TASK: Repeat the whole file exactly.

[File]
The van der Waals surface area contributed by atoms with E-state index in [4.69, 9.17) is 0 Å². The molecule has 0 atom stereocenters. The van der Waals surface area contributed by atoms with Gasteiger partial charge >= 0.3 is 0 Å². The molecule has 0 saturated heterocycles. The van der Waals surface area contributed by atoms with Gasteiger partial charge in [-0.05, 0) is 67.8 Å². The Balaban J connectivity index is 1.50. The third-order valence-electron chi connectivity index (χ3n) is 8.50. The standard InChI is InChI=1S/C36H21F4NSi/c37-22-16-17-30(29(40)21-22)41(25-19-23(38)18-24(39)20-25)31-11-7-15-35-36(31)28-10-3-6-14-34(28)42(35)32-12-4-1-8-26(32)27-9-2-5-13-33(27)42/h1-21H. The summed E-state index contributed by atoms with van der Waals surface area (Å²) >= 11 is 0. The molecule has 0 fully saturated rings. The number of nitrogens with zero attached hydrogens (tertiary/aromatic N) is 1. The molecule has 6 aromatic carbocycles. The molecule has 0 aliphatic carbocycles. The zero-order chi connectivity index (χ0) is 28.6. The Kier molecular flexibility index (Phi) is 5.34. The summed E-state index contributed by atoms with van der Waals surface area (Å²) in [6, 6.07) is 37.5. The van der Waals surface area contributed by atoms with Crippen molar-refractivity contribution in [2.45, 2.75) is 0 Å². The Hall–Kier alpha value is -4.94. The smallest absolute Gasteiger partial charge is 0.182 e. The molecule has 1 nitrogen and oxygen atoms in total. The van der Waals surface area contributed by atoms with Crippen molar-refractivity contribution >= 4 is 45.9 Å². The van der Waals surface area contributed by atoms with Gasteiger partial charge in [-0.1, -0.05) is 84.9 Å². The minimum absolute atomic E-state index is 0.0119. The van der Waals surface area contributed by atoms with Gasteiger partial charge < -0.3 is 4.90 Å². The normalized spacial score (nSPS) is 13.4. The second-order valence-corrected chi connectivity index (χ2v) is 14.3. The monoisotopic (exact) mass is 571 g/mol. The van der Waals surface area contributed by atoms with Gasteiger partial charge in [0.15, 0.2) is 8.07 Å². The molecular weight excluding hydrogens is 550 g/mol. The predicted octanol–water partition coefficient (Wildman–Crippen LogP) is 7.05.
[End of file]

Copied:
The van der Waals surface area contributed by atoms with E-state index in [4.69, 9.17) is 0 Å². The molecule has 0 atom stereocenters. The van der Waals surface area contributed by atoms with Gasteiger partial charge >= 0.3 is 0 Å². The molecule has 0 saturated heterocycles. The van der Waals surface area contributed by atoms with Gasteiger partial charge in [-0.05, 0) is 67.8 Å². The Balaban J connectivity index is 1.50. The third-order valence-electron chi connectivity index (χ3n) is 8.50. The standard InChI is InChI=1S/C36H21F4NSi/c37-22-16-17-30(29(40)21-22)41(25-19-23(38)18-24(39)20-25)31-11-7-15-35-36(31)28-10-3-6-14-34(28)42(35)32-12-4-1-8-26(32)27-9-2-5-13-33(27)42/h1-21H. The summed E-state index contributed by atoms with van der Waals surface area (Å²) >= 11 is 0. The molecule has 0 fully saturated rings. The number of nitrogens with zero attached hydrogens (tertiary/aromatic N) is 1. The molecule has 6 aromatic carbocycles. The molecule has 0 aliphatic carbocycles. The zero-order chi connectivity index (χ0) is 28.6. The Kier molecular flexibility index (Phi) is 5.34. The summed E-state index contributed by atoms with van der Waals surface area (Å²) in [6, 6.07) is 37.5. The van der Waals surface area contributed by atoms with Crippen molar-refractivity contribution in [2.45, 2.75) is 0 Å². The Hall–Kier alpha value is -4.94. The smallest absolute Gasteiger partial charge is 0.182 e. The molecule has 1 nitrogen and oxygen atoms in total. The van der Waals surface area contributed by atoms with Crippen molar-refractivity contribution >= 4 is 45.9 Å². The van der Waals surface area contributed by atoms with Gasteiger partial charge in [-0.1, -0.05) is 84.9 Å². The minimum absolute atomic E-state index is 0.0119. The van der Waals surface area contributed by atoms with Gasteiger partial charge < -0.3 is 4.90 Å². The normalized spacial score (nSPS) is 13.4. The second-order valence-corrected chi connectivity index (χ2v) is 14.3. The monoisotopic (exact) mass is 571 g/mol. The van der Waals surface area contributed by atoms with Gasteiger partial charge in [0.15, 0.2) is 8.07 Å². The molecular weight excluding hydrogens is 550 g/mol. The predicted octanol–water partition coefficient (Wildman–Crippen LogP) is 7.05.